Save for retirement as early as possible

A key basic finance step that can lead to later financial health is retirement savings. Sure, it may take a significant portion of your income now, but starting as early as possible can add up over time, and you will appreciate it in the future.

This is thanks to the power of compound interest, which is when you earn interest on previously earned interest. For example, you invest $1,000 and earn $100 in interest over a 12-month period. Moving forward, you will earn interest on the full $1,100 balance instead of just your $1,000 principal investment. This compounding continues year after year, leading to significant gains over many years.

You can set up a retirement fund in many ways. If you work for an employer that offers a 401(k), this is a great starting point. Not only will the investments you make lower the taxes taken from each paycheck, but many employers also offer a match on your investments.

For example, say your employer offers a 100% match on up to 5% of your salary. If you earn $50,000 per year, this means your employer will match up to $2,500 per year of investments you make to your 401(k). This is basically free money.

As of 2022, you can invest up to $20,500 in a 401(k) according to IRS rules.

If you don’t have access to a 401(k) or have already maxed out your contributions, you can opt for an individual retirement account (IRA). Depending on your tax preferences, you can choose from a Roth IRA or a traditional IRA. The IRS allows you to invest up to $6,000 per year in an IRA, but it bases your exact limit on your income and your age.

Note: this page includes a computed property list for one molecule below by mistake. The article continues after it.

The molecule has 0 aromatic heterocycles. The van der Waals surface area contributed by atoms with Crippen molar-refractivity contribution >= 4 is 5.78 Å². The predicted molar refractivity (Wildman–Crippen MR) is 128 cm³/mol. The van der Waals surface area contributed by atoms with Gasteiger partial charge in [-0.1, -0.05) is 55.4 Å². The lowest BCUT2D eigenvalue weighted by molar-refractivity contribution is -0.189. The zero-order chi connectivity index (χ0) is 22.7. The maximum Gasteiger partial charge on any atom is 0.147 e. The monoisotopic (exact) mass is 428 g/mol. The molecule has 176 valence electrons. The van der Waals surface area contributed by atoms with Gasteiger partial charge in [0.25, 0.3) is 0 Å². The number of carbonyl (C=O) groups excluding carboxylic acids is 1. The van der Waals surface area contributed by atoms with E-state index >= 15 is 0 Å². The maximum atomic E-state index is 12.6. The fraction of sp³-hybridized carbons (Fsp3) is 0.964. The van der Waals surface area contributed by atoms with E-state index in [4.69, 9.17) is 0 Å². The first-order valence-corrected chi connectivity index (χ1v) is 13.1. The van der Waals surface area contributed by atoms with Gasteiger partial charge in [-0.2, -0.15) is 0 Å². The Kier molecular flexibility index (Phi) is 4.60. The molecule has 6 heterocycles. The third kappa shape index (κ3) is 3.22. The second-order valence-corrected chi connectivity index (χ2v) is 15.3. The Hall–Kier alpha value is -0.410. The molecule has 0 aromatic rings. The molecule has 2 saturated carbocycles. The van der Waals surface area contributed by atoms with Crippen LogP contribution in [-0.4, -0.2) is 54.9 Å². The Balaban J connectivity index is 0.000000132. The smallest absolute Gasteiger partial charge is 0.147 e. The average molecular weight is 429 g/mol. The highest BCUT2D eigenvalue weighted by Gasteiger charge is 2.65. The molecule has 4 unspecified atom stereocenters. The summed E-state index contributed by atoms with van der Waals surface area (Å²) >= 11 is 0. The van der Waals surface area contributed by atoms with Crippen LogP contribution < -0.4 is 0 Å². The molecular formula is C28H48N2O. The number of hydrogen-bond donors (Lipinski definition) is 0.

If you’ve maxed out your 401(k) and IRA contributions or aren’t eligible for either, you can invest in other securities, such as stocks, bonds, mutual funds, exchange-traded funds (ETF), real estate investment trusts (REITs) and much more. You simply need to set up a brokerage account and start investing. With many micro-investing apps available today, you don’t need much money or investment knowledge to get into this type of investing.

You risk losing 100% of your principal balance with all stock market investments, so always consult an investment or financial advisor before diving in. They will help you with financial management and establishing an investment plan to meet your goals.

Insure what’s important, including you

Insurance goes beyond just health, dental and vision insurance. It also includes insuring things of value and importance to your financial security, including your car and home. You may also want to consider renter’s insurance to protect your belongings if you're a renter.

If you have people who depend on you financially, such as children or a spouse, you also want to consider life insurance and long- and short-term disability insurance. Disability insurance ensures you have enough income to pay bills if an injury or illness keeps you out of work for a long period or permanently. Life insurance ensures your loved ones have the funds they need to cover burial expenses and living expenses if you die.

Understanding basic finance is key to financial success

With an understanding of basic finance you’ll increase your financial literacy and be better prepared for future success. Basic finance best practices include budgeting, building an emergency fund, paying off high-interest debt and keeping out of debt, paying your bills on time, monitoring your credit report, saving for retirement, and insuring you and what’s important to you.

By following these best practices, you set yourself up for meeting future financial goals and help protect anyone who depends on you financially.